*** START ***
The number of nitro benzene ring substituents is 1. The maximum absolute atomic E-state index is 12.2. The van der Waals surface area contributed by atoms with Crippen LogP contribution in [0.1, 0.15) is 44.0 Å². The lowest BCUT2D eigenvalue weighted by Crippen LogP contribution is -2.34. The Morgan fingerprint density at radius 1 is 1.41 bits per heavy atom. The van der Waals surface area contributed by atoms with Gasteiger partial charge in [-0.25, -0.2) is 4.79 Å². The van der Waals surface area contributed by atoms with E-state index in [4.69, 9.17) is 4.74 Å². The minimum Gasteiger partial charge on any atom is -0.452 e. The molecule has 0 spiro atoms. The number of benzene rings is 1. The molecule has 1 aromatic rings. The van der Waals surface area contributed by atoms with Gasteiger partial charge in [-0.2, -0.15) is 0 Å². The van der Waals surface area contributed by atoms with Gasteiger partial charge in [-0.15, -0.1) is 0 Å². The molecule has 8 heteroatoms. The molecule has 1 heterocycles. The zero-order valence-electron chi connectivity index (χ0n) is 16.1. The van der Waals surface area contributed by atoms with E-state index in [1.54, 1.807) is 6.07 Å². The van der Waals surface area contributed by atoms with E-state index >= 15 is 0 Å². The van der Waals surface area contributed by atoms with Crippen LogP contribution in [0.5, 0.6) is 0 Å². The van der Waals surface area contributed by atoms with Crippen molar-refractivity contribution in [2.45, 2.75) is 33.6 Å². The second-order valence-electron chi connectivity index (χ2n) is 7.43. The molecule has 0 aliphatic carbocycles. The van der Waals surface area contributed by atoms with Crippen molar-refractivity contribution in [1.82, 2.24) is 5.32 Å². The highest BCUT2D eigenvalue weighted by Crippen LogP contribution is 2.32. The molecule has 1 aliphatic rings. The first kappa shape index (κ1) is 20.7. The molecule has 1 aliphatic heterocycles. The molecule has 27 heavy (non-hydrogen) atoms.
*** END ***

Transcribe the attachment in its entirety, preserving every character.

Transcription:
The number of nitro benzene ring substituents is 1. The maximum absolute atomic E-state index is 12.2. The van der Waals surface area contributed by atoms with Crippen LogP contribution in [0.1, 0.15) is 44.0 Å². The lowest BCUT2D eigenvalue weighted by Crippen LogP contribution is -2.34. The Morgan fingerprint density at radius 1 is 1.41 bits per heavy atom. The van der Waals surface area contributed by atoms with Gasteiger partial charge in [-0.25, -0.2) is 4.79 Å². The van der Waals surface area contributed by atoms with E-state index in [4.69, 9.17) is 4.74 Å². The minimum Gasteiger partial charge on any atom is -0.452 e. The molecule has 0 spiro atoms. The number of benzene rings is 1. The molecule has 1 aromatic rings. The van der Waals surface area contributed by atoms with Gasteiger partial charge in [-0.2, -0.15) is 0 Å². The van der Waals surface area contributed by atoms with Gasteiger partial charge in [-0.15, -0.1) is 0 Å². The molecule has 8 heteroatoms. The molecule has 1 heterocycles. The zero-order valence-electron chi connectivity index (χ0n) is 16.1. The van der Waals surface area contributed by atoms with E-state index in [1.54, 1.807) is 6.07 Å². The van der Waals surface area contributed by atoms with E-state index >= 15 is 0 Å². The van der Waals surface area contributed by atoms with Crippen LogP contribution in [0.5, 0.6) is 0 Å². The van der Waals surface area contributed by atoms with Crippen molar-refractivity contribution in [2.45, 2.75) is 33.6 Å². The second-order valence-electron chi connectivity index (χ2n) is 7.43. The molecule has 0 aliphatic carbocycles. The van der Waals surface area contributed by atoms with Crippen molar-refractivity contribution in [1.82, 2.24) is 5.32 Å². The highest BCUT2D eigenvalue weighted by Crippen LogP contribution is 2.32. The molecule has 1 aliphatic rings. The first kappa shape index (κ1) is 20.7. The molecule has 1 aliphatic heterocycles. The molecule has 27 heavy (non-hydrogen) atoms.